International Meeting for Autism Research: Atypical Object Processing in Children with Autism and Its Relationship to Research Diagnosis

Atypical Object Processing in Children with Autism and Its Relationship to Research Diagnosis

Saturday, May 22, 2010
Franklin Hall B Level 4 (Philadelphia Marriott Downtown)
9:00 AM
J. P. McCleery , School of Psychology, University of Birmingham (UK), Edgbaston, Birmingham, United Kingdom
V. Vogel-Farley , Children's Hospital Boston, Boston, MA
C. A. Nelson , Medicine, Children's Hospital Boston, Boston, MA
Background: Previous studies have utilised event-related potentials (ERPs) to document atypicalities in early-stage facial emotion processing, as well as in both face and object processing, in children diagnosed with autism spectrum disorders. Among the atypicalities that have been observed are reduced differentiation of fearful and neutral faces in the N170 component (Dawson, Webb, Carver, Panagiotides, & McPartland, 2004), and reduced amplitude N170 responses to objects (Webb, Dawson, Bernier, & Panagiotides, 2006).

Objectives: In the current study, we assessed fearful versus happy face emotion processing and face versus object processing in children with autism spectrum disorders and control children in a single experiment. The goal of this research is to examine the processing of a new facial emotion contrast (fear vs happy), as well as the processing of face versus objects, in a single group of children.

Methods: ERPs were recorded while 3- to 5-year old high-functioning children (IQ > 80) diagnosed with autism spectrum disorders (ASD) and typically developing (TYP) control children viewed pictures of faces posed in emotional expressions (happy, fearful) and objects (drums, guitars). Faces and objects were presented separately in several short (~6 minute) blocks of trials, with face/object block order counterbalanced both within and across participant groups. Then, both the amplitudes and latencies of the N170 component were examined using Analyses of Variance (ANOVAs) in order to test the hypotheses that a) fearful vs happy face processing, and b) face vs object processing, differed between participant groups.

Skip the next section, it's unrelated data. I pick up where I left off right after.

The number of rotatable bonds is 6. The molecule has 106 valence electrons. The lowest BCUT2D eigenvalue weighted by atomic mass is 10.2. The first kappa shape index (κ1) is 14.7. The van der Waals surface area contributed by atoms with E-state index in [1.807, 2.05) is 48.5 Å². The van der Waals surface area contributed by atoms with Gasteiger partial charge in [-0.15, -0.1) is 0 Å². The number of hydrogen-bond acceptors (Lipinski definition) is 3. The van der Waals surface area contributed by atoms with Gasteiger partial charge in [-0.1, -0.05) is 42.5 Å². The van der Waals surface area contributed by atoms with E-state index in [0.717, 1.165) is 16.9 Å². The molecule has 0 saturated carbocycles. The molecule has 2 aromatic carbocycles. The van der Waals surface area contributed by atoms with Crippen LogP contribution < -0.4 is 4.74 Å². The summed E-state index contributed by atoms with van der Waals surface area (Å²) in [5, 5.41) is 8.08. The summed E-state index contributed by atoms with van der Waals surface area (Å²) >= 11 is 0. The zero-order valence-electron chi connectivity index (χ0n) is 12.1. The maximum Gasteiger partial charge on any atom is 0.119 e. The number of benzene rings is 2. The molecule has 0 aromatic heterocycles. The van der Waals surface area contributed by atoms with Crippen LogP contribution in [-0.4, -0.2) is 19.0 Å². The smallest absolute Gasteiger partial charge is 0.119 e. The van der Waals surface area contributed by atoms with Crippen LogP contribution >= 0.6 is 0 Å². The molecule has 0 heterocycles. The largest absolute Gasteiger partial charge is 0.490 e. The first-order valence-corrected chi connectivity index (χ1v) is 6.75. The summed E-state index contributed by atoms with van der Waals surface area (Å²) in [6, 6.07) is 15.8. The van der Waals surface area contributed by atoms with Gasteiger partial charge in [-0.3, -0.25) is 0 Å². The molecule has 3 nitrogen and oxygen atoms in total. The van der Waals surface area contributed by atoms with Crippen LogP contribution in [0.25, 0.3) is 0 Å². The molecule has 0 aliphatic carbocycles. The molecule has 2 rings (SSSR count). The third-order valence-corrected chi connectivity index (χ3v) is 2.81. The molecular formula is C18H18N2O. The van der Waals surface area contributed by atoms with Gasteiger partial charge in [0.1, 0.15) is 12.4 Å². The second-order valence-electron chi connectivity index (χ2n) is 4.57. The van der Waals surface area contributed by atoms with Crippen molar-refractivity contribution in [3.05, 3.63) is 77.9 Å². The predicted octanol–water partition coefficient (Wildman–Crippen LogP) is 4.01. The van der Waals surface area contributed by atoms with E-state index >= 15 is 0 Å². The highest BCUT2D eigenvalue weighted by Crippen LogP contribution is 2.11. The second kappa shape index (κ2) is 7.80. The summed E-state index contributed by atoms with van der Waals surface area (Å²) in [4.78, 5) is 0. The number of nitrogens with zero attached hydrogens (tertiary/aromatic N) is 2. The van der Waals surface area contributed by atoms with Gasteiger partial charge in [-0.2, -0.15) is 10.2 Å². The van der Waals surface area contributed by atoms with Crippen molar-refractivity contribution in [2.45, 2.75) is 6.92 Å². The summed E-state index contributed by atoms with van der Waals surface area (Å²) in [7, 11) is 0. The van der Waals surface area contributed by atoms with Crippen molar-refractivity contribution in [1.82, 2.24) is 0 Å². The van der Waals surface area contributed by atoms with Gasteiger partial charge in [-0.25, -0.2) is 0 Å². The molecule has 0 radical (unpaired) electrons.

Results: N170 component amplitudes and latencies did not differ for happy versus fearful faces in either group of children, and there were no differences in emotional face processing between children with and without autism. Alternatively, for face versus object processing, N170 responses were of significantly larger amplitude for faces than for objects in both groups of children, and there was a significant stimulus type (face, object) by subject group (ASD, TYP) interaction. This interaction was driven by significantly reduced (i.e., less negative) N170 amplitudes in response to objects in the children with autism relative to controls. Furthermore, the inclusion of a third group of children who had received a community diagnosis of autism but who did not meet criteria for an ASD when tested using the Autism Diagnostic Observation Schedule (ADOS) in the laboratory resulted in a further statistical interaction between stimulus type and the subject groups. In this interaction, the degree of object processing atypicality was systematically related to diagnostic grouping (ASD ADOS+: 6.9mV; ASD ADOS-: 4.6mV; TYP: -1.3mV).

Conclusions: In the context of previous research, these results suggest that early-stage object processing atypicalities are robust in young children diagnosed with autism, and further suggest that object processing atypicalities may be meaningfully related to concurrent social and communication functioning in children who have received a clinical diagnosis of autism.

See more of: Neurophysiology
See more of: Neurophysiology
See more of: Brain Structure & Function